At the end of 2020, Foundation for Puerto Rico worked with several collaborators from various sectors to revitalize the Guajataca Tunnel, contributing a donation of close to $11,000 towards this project thanks to a funding grant from our partners at the EDA. Today, eight months later, the tourist attraction has become an engine of economic development for the region. As part of our series of conversations through Facebook Live, we spoke with Bernice Baker, facilitator of the Bottom Up Destination Recovery Initiative; Héctor Varela, co-founder of Conservación Costera (CoCoPR); and Sonia Pérez, an entrepreneur that established her jewelry business in the Tunnel, to talk about the impact of the project and how it has helped spark a flourishing entrepreneurial ecosystem in the area.
The Guajataca Tunnel, prior to being a tourist attraction, belonged to Puerto Rico’s railroad network. It was closely linked to the sugar industry and during the first half of the 20th century, it was a key figure in the island’s infrastructure, making it possible to transport sugar cane, sugar, mail, passengers and general cargo. It transported passengers from 1906 to 1953, and sugar cane until 1957. After completing its functions, the tunnel was the cradle of legends and nostalgic stories for the citizens of Isabela and Quebradillas. However, with time the site was abandoned, and it suffered further decay by the onslaught of Hurricane Maria.
Today, thanks to a collaborative effort between nonprofit organizations, municipal governments, and the community, the Guajataca Tunnel is once again a tourist attraction, and the influx of visitors has led to the creation of 27 new businesses that have established their operations in the tunnel and a wait list of 300 other businesses who’ve applied for municipal patents that will allow them to establish themselves in the area. “The entrepreneurial movement has been overwhelming, so much that we are working on a second phase of the revitalization in order to create further spaces, particularly a Gastro Park, where all food business will be located”, expressed Bernice Baker.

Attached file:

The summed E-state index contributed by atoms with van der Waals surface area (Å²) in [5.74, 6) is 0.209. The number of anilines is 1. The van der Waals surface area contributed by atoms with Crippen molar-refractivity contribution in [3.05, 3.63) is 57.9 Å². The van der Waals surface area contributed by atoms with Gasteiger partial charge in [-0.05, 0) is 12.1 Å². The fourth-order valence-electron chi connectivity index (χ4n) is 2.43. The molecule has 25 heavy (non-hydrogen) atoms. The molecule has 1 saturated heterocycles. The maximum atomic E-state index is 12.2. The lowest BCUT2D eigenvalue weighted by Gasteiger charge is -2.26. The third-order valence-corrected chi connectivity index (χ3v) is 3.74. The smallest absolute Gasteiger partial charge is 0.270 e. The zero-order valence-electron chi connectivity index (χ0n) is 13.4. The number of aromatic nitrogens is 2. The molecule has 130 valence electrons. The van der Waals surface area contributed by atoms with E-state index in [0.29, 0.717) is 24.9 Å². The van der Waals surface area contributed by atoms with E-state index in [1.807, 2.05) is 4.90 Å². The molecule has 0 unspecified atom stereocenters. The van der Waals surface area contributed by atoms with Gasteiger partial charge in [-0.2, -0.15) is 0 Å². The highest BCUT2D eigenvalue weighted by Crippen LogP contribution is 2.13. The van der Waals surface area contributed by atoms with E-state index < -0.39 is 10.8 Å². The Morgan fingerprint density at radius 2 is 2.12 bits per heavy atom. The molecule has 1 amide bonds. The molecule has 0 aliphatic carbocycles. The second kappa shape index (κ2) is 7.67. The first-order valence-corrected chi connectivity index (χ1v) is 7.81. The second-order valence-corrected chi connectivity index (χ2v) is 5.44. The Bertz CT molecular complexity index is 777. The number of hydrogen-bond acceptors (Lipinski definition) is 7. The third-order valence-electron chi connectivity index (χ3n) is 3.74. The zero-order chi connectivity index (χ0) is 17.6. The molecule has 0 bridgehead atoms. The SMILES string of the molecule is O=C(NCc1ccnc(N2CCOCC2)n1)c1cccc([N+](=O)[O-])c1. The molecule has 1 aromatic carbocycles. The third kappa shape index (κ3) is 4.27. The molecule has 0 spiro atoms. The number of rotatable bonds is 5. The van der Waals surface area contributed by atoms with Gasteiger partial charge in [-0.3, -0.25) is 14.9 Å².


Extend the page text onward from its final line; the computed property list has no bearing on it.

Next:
For Sonia Pérez, a retired teacher who created a jewelry design business, “the tunnel opened during the pandemic and many local artisans where scared about the possibility of coming and selling their art here. But I took the risk, and I have no regrets. That first day here was incredible, great sales, people were so supportive, and the place was packed. That’s when I knew this was the best decision, and since October 29, 2020 I am here. I love the place and how many people from all over the island come to visit”.
What for years was considered a forgotten relic of the past, today has become a popular tourist attraction for the region and a spearhead of economic development for the communities of Isabela, Quebradillas and surrounding municipalities.
The Guajataca Tunnel is just one example of the great things that can be achieved when different sectors come together and work towards a greater good. In the historical moment that Puerto Rico is going through, the multisectoral collaboration is a key component to manage efforts similar to this around the island. FPR has a list of 15 additional asset revitalization projects looking for special donors to provide their support. Will you consider a donation today to replicate this success story across Puerto Rico? Donate today!